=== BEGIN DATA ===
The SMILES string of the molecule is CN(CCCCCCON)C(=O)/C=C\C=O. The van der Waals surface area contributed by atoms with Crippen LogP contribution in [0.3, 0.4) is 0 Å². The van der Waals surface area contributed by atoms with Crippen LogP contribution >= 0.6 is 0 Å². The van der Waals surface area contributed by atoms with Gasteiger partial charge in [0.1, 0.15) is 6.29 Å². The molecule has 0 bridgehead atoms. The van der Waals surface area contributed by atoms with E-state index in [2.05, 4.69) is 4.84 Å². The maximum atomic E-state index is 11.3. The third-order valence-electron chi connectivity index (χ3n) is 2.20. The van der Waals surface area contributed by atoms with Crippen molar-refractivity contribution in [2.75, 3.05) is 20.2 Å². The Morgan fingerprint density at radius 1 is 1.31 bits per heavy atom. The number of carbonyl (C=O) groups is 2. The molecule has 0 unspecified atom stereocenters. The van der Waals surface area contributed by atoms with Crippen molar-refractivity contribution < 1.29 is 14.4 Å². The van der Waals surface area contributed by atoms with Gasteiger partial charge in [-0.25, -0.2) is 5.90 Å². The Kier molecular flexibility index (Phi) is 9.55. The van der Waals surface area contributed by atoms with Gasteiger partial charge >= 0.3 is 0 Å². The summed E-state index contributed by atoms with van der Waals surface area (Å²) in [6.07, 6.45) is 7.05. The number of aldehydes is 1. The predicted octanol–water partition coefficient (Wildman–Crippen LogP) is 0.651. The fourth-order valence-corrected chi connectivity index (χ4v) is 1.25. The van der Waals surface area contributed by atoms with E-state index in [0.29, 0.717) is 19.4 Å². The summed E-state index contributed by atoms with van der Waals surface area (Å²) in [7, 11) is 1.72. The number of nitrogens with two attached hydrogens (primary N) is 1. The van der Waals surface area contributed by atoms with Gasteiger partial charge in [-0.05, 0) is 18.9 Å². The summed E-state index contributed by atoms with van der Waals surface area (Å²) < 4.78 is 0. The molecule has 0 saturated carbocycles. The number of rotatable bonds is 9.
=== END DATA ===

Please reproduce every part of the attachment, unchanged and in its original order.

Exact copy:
The SMILES string of the molecule is CN(CCCCCCON)C(=O)/C=C\C=O. The van der Waals surface area contributed by atoms with Crippen LogP contribution in [0.3, 0.4) is 0 Å². The van der Waals surface area contributed by atoms with Crippen LogP contribution >= 0.6 is 0 Å². The van der Waals surface area contributed by atoms with Gasteiger partial charge in [0.1, 0.15) is 6.29 Å². The molecule has 0 bridgehead atoms. The van der Waals surface area contributed by atoms with E-state index in [2.05, 4.69) is 4.84 Å². The maximum atomic E-state index is 11.3. The third-order valence-electron chi connectivity index (χ3n) is 2.20. The van der Waals surface area contributed by atoms with Crippen molar-refractivity contribution in [2.75, 3.05) is 20.2 Å². The Morgan fingerprint density at radius 1 is 1.31 bits per heavy atom. The number of carbonyl (C=O) groups is 2. The molecule has 0 unspecified atom stereocenters. The van der Waals surface area contributed by atoms with Crippen molar-refractivity contribution < 1.29 is 14.4 Å². The van der Waals surface area contributed by atoms with Gasteiger partial charge in [-0.25, -0.2) is 5.90 Å². The Kier molecular flexibility index (Phi) is 9.55. The van der Waals surface area contributed by atoms with Gasteiger partial charge >= 0.3 is 0 Å². The summed E-state index contributed by atoms with van der Waals surface area (Å²) in [6.07, 6.45) is 7.05. The number of aldehydes is 1. The predicted octanol–water partition coefficient (Wildman–Crippen LogP) is 0.651. The fourth-order valence-corrected chi connectivity index (χ4v) is 1.25. The van der Waals surface area contributed by atoms with E-state index in [0.29, 0.717) is 19.4 Å². The summed E-state index contributed by atoms with van der Waals surface area (Å²) in [7, 11) is 1.72. The number of nitrogens with two attached hydrogens (primary N) is 1. The van der Waals surface area contributed by atoms with Gasteiger partial charge in [-0.05, 0) is 18.9 Å². The summed E-state index contributed by atoms with van der Waals surface area (Å²) < 4.78 is 0. The molecule has 0 saturated carbocycles. The number of rotatable bonds is 9.